Third Party Antivirus can do More Harm than Good to Your PC

Malware Attack

Doesn’t a slow running computer irk you? The despair at times reaches to a level, where even frequent formatting does not seem to be the solution anymore. A tech-savvy friend of yours will probably suggest you the answer of using an antivirus to get rid of all the possible hang-ups and unnecessary crashes. Then why mislead you with a headline of not relying on the usage of an antivirus?

Why the debate?

This negative notion, criticizing the capacity of an antivirus is raised by none other than Robert O’ Callahan. Emphasis of his logic got highlighted in Ars Technica’s report; where the former Mozilla engineer clarified his concern over antivirus,
which belongs to third part vendors. His clear-cut warning to desktops and laptops users all over the world is not to easily install or uninstall a third party antivirus at sudden whim.

Countering the Problem

A blog post of his insists Windows users to depend on Defender, rather than putting confidence in any random anti-virus (AV) software and ending up purchasing it. Individuals who still use outdates versions of Microsoft Windows, third-party AV might slightly be of some help; as for the rest, to keep their system safe and running, updating latest Window versions will be enough.

The Valid Points

  • 1. Remember Project Zero, started by Google, to dedicatedly locate possible security problems associated with any existing antivirus. To satisfy your discontented self, you can begin by taking a look at bugs of the variant antivirus products, mentioned in Project Zero. These bugs are a proof that these third party software developers know very less of standard security practices, which often open the attack vectors.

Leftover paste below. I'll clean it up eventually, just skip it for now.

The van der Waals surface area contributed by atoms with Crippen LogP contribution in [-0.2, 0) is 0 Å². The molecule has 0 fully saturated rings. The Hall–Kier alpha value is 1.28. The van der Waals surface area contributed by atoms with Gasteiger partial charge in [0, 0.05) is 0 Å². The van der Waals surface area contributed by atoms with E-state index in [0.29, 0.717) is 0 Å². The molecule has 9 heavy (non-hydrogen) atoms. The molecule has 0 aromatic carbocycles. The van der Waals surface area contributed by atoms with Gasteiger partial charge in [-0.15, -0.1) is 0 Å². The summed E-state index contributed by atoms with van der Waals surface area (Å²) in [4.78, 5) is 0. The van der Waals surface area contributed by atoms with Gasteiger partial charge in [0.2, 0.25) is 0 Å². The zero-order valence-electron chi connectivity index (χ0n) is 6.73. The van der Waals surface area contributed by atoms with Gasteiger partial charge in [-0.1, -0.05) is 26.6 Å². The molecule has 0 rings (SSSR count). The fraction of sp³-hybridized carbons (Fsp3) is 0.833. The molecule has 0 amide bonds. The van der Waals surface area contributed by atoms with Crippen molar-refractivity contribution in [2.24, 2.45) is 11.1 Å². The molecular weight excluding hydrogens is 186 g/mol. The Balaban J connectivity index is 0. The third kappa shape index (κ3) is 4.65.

• 2. Callahan further asserts that, antivirus devoid of Microsoft recognition has very less evidence to back net improvement and security. The reason why Microsoft rules with its Defender in PCs is that they actually put into action the standard security practices. Poor coding in third part security software hinders other software installed in your computer and unnecessarily raises security hassles for browsers.

  • 3. Many software developers remain silent on the interference made, because they prefer to maintain the cooperation they have with the external antivirus creators. Whereas, each time their product slows down or crashes, a user will consider the software useless and not the antivirus. Similar stance was observed in case of Firefox as well, where vital security fixes of the browser remained unknown to its users.

Thus, the precise call is not to install a third-party antivirus if you are already have upgraded versions of Windows. However, for computer users who are still utilizing old version of Windows, having a third party antivirus might not exactly be the end.


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